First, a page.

How does this happen? The kernel might have changed drive assignments or you moved your hard drives, you changed some partitions, or installed a new operating system and moved things around. In these scenarios your boot files are still there, but GRUB can't find them. So you can look for your boot files at the GRUB prompt, set their locations, and then boot your system and fix your GRUB configuration.

GRUB 2 Command Shell

The GRUB 2 command shell is just as powerful as the shell in legacy GRUB. You can use it to discover boot images, kernels, and root filesystems. In fact, it gives you complete access to all filesystems on the local machine regardless of permissions or other protections. Which some might consider a security hole, but you know the old Unix dictum: whoever has physical access to the machine owns it.
When you're at the grub> prompt, you have a lot of functionality similar to any command shell such as history and tab-completion. The grub rescue> mode is more limited, with no history and no tab-completion.
If you are practicing on a functioning system, press C when your GRUB boot menu appears to open the GRUB command shell. You can stop the bootup countdown by scrolling up and down your menu entries with the arrow keys. It is safe to experiment at the GRUB command line because nothing you do there is permanent. If you are already staring at the grub> or grub rescue>prompt then you're ready to rock.
The next few commands work with both grub> and grub rescue>. The first command you should run invokes the pager, for paging long command outputs:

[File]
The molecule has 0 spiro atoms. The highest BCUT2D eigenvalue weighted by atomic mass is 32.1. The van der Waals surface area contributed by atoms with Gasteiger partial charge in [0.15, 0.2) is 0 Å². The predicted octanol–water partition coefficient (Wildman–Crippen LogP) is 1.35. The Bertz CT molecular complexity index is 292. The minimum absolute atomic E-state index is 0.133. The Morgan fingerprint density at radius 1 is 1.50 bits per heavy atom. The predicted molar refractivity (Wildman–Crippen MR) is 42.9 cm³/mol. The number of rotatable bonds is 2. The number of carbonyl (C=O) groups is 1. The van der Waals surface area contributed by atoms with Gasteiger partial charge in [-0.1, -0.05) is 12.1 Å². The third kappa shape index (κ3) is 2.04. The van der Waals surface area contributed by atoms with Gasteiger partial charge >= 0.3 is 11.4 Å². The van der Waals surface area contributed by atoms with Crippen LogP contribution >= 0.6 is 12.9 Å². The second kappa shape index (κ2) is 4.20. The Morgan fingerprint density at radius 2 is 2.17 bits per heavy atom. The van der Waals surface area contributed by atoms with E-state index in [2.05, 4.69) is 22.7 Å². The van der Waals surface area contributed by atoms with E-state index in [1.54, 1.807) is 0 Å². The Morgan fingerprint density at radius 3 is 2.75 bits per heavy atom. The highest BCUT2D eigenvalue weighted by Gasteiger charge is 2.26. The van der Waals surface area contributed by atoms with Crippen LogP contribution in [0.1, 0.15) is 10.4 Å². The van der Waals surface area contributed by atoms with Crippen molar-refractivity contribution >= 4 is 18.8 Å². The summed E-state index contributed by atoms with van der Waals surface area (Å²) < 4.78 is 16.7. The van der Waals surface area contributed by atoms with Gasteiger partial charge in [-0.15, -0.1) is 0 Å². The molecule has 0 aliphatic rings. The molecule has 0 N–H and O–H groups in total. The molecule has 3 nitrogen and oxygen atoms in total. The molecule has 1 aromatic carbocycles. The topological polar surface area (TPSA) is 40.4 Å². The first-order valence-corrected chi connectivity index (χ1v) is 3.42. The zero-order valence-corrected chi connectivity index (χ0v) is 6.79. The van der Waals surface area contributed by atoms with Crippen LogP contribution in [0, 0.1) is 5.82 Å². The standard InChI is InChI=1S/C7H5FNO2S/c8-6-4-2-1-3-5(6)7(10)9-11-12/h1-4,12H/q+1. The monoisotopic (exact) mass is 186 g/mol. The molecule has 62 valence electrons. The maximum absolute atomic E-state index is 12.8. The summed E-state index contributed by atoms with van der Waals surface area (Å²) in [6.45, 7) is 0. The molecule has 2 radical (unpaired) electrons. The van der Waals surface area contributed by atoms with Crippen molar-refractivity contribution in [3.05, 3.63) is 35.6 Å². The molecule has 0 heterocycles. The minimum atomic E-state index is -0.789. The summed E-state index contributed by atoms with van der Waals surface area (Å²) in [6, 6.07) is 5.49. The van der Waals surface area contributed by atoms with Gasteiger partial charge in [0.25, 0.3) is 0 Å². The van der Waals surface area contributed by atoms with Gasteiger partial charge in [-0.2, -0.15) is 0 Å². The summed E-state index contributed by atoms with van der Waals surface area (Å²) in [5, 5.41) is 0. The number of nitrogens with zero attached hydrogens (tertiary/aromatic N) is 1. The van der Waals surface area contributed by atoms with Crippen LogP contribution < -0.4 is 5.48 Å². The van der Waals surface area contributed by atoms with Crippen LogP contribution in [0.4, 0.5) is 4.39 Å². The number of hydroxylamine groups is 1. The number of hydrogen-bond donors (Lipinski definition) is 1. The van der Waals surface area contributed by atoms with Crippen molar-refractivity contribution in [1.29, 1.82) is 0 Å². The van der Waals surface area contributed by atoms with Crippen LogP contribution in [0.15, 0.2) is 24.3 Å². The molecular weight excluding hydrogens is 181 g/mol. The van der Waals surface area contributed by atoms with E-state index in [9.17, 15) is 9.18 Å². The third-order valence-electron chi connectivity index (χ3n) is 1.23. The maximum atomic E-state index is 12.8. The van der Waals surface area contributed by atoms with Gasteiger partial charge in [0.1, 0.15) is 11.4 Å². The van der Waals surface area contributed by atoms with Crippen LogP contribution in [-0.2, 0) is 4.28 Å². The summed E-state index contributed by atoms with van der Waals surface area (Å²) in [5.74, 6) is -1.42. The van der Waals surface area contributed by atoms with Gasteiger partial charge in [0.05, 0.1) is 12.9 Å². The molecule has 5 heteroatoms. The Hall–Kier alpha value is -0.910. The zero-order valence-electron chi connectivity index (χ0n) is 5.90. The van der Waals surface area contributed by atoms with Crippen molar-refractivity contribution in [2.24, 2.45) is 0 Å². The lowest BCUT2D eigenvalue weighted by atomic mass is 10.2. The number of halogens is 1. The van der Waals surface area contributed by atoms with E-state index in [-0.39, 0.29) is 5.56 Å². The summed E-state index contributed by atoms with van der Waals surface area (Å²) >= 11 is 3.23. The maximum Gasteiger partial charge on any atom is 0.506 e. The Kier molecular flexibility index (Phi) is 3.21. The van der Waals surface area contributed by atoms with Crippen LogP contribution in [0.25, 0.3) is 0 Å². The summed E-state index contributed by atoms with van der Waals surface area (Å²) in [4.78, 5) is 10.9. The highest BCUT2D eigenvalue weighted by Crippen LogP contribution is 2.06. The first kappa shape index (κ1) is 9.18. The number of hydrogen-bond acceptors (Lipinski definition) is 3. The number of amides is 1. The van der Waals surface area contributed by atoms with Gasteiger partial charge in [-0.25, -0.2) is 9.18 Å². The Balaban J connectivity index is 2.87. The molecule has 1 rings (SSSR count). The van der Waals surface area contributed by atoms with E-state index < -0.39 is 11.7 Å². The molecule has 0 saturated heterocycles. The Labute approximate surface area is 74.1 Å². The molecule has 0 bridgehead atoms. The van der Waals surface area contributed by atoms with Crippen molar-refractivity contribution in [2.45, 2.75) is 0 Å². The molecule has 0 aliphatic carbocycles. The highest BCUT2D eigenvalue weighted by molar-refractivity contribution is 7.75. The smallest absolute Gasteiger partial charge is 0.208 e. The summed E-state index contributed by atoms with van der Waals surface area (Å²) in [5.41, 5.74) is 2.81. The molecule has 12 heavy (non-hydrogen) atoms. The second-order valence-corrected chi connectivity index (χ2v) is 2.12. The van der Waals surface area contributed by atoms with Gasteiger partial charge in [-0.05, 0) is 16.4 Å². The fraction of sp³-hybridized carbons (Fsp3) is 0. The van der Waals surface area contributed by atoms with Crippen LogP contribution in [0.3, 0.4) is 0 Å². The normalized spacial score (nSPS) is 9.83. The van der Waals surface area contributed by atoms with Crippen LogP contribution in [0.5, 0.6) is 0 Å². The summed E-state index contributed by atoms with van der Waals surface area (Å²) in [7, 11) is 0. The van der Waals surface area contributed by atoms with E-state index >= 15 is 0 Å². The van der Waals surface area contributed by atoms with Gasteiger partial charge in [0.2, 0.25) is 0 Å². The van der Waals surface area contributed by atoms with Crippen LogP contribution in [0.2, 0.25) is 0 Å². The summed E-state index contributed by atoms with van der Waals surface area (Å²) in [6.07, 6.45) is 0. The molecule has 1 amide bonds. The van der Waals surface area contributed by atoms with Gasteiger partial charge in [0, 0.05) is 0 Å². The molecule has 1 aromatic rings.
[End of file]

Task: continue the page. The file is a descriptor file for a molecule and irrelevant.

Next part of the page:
grub> set pager=1
There must be no spaces on either side of the equals sign. Now let's do a little exploring. Type ls to list all partitions that GRUB sees:
grub> ls
(hd0) (hd0,msdos2) (hd0,msdos1)
What's all this msdos stuff? That means this system has the old-style MS-DOS partition table, rather than the shiny new Globally Unique Identifiers partition table (GPT). (See Using the New GUID Partition Table in Linux (Goodbye Ancient MBR). If you're running GPT it will say (hd0,gpt1). Now let's snoop. Use the ls command to see what files are on your system:
grub> ls (hd0,1)/
lost+found/ bin/ boot/ cdrom/ dev/ etc/ home/  lib/
lib64/ media/ mnt/ opt/ proc/ root/ run/ sbin/ 
srv/ sys/ tmp/ usr/ var/ vmlinuz vmlinuz.old 
initrd.img initrd.img.old
Hurrah, we have found the root filesystem. You can omit the msdos and gpt labels. If you leave off the slash it will print information about the partition. You can read any file on the system with the cat command:
grub> cat (hd0,1)/etc/issue
Ubuntu 14.04 LTS \n \l
Reading /etc/issue could be useful on a multi-boot system for identifying your various Linuxes.

Booting From grub>

This is how to set the boot files and boot the system from the grub> prompt. We know from running the ls command that there is a Linux root filesystem on (hd0,1), and you can keep searching until you verify where /boot/grub is. Then run these commands, using your own root partition, kernel, and initrd image:
grub> set root=(hd0,1)
grub> linux /boot/vmlinuz-3.13.0-29-generic root=/dev/sda1
grub> initrd /boot/initrd.img-3.13.0-29-generic